A series of State measures over a period of time amounting to such a result can also constitute indirect expropriation in the form of a “creeping expropriation” (Generation Ukraine Inc. v. Ukraine, ¶ 20.22). Therefore, under this approach if a series of COVID-19 measures, such as border closures or lockdown orders, results in the investment shutting down permanently, the investor could have a claim for indirect expropriation.

Some tribunals consider not only the effect of State measures, but also its purpose and characteristics (Feldman v. Mexico). Under such an approach, it is less likely that State measures aimed to protecting its population from COVID-19 would amount to indirect expropriation.

On the other hand, as States are weighing nationalization options, foreign investors could have a strong claim for expropriation if a State, taking advantage of plummeting commodity and stock prices, nationalizes or engages in a forced bailout of businesses not directly related to its responses to COVID-19, such as airlines, utilities and natural resources companies. Forced bailout at a low price by the State can give rise to compensation claims when the values of such companies recover at a later point (See Ping An v Belgium: Belgian government’s forced bailout of Fortis gave rise to BIT claims).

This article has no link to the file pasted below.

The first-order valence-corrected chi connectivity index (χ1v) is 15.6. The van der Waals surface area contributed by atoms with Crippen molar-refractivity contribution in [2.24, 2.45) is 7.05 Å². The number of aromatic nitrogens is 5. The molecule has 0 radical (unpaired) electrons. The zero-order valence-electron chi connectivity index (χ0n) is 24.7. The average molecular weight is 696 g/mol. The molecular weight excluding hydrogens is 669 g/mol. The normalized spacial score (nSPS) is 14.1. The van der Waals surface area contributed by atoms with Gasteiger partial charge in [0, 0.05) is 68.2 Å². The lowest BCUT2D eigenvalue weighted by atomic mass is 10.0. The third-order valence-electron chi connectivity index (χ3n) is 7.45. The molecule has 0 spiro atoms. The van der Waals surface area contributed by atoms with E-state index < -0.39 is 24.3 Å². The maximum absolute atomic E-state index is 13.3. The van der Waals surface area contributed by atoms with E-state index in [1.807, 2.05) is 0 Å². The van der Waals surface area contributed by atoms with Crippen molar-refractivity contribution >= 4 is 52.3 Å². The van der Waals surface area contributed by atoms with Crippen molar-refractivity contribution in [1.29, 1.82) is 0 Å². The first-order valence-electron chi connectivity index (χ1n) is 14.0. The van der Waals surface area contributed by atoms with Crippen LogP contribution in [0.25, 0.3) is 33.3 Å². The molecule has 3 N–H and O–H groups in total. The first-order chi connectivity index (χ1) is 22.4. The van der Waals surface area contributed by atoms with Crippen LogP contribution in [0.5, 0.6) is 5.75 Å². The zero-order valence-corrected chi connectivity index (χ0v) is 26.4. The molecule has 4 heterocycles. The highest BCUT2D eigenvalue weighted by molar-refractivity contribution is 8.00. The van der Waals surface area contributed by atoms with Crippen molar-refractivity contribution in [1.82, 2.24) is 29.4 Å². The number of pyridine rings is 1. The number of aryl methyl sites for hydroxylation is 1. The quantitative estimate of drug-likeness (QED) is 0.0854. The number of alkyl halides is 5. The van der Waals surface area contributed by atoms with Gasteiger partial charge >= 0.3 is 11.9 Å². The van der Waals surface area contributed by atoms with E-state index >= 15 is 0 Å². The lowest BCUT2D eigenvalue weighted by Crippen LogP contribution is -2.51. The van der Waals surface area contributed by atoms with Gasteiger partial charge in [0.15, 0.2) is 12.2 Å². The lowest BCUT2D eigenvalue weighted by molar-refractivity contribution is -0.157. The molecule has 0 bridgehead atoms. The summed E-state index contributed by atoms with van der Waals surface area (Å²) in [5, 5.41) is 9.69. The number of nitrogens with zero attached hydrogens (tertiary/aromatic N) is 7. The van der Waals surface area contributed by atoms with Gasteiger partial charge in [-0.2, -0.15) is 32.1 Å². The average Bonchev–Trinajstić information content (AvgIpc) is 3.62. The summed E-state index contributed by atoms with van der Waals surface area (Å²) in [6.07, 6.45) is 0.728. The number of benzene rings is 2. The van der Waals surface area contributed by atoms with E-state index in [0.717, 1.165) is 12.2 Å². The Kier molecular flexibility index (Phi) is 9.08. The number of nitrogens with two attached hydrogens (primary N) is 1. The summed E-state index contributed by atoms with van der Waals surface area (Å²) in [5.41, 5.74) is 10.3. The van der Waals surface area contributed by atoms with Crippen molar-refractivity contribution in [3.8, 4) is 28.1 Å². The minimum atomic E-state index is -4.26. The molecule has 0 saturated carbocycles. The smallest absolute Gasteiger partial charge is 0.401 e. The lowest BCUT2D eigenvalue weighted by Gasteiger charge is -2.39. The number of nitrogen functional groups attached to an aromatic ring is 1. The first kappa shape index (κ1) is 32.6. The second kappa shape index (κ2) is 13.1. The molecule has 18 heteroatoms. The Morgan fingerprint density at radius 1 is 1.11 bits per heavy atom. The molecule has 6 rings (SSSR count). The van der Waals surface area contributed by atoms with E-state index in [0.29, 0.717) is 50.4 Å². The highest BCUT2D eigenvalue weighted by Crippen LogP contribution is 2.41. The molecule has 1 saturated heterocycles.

National Treatment

The national treatment standard deals with situations where the host State affords less favorable treatment, either de facto or de jure, to a foreign investor compared to a domestic investor in similar situations. Analysis under this standard generally depends on a tribunal’s interpretation of “similar situations.”  While border closures to non-citizens may on its face raise a national treatment claim, a tribunal could consider justification such as the more fundamental right of a citizen to enter its own country.